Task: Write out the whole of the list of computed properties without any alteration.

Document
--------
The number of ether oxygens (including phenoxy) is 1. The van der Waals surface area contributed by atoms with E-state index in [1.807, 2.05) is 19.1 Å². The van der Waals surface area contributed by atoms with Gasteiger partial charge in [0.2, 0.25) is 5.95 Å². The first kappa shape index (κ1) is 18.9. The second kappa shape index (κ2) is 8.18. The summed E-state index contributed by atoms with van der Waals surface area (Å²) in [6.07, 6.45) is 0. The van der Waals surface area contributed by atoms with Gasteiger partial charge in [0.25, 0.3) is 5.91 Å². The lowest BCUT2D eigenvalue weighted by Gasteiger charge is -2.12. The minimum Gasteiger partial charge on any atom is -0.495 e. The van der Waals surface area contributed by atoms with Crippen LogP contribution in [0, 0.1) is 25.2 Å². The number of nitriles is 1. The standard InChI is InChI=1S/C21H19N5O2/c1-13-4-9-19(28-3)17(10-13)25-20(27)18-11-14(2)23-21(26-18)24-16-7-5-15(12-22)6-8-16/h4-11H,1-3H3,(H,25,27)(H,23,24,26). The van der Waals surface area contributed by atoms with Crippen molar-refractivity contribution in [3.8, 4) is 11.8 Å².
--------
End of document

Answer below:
The number of ether oxygens (including phenoxy) is 1. The van der Waals surface area contributed by atoms with E-state index in [1.807, 2.05) is 19.1 Å². The van der Waals surface area contributed by atoms with Gasteiger partial charge in [0.2, 0.25) is 5.95 Å². The first kappa shape index (κ1) is 18.9. The second kappa shape index (κ2) is 8.18. The summed E-state index contributed by atoms with van der Waals surface area (Å²) in [6.07, 6.45) is 0. The van der Waals surface area contributed by atoms with Gasteiger partial charge in [0.25, 0.3) is 5.91 Å². The lowest BCUT2D eigenvalue weighted by Gasteiger charge is -2.12. The minimum Gasteiger partial charge on any atom is -0.495 e. The van der Waals surface area contributed by atoms with Crippen LogP contribution in [0, 0.1) is 25.2 Å². The number of nitriles is 1. The standard InChI is InChI=1S/C21H19N5O2/c1-13-4-9-19(28-3)17(10-13)25-20(27)18-11-14(2)23-21(26-18)24-16-7-5-15(12-22)6-8-16/h4-11H,1-3H3,(H,25,27)(H,23,24,26). The van der Waals surface area contributed by atoms with Crippen molar-refractivity contribution in [3.8, 4) is 11.8 Å².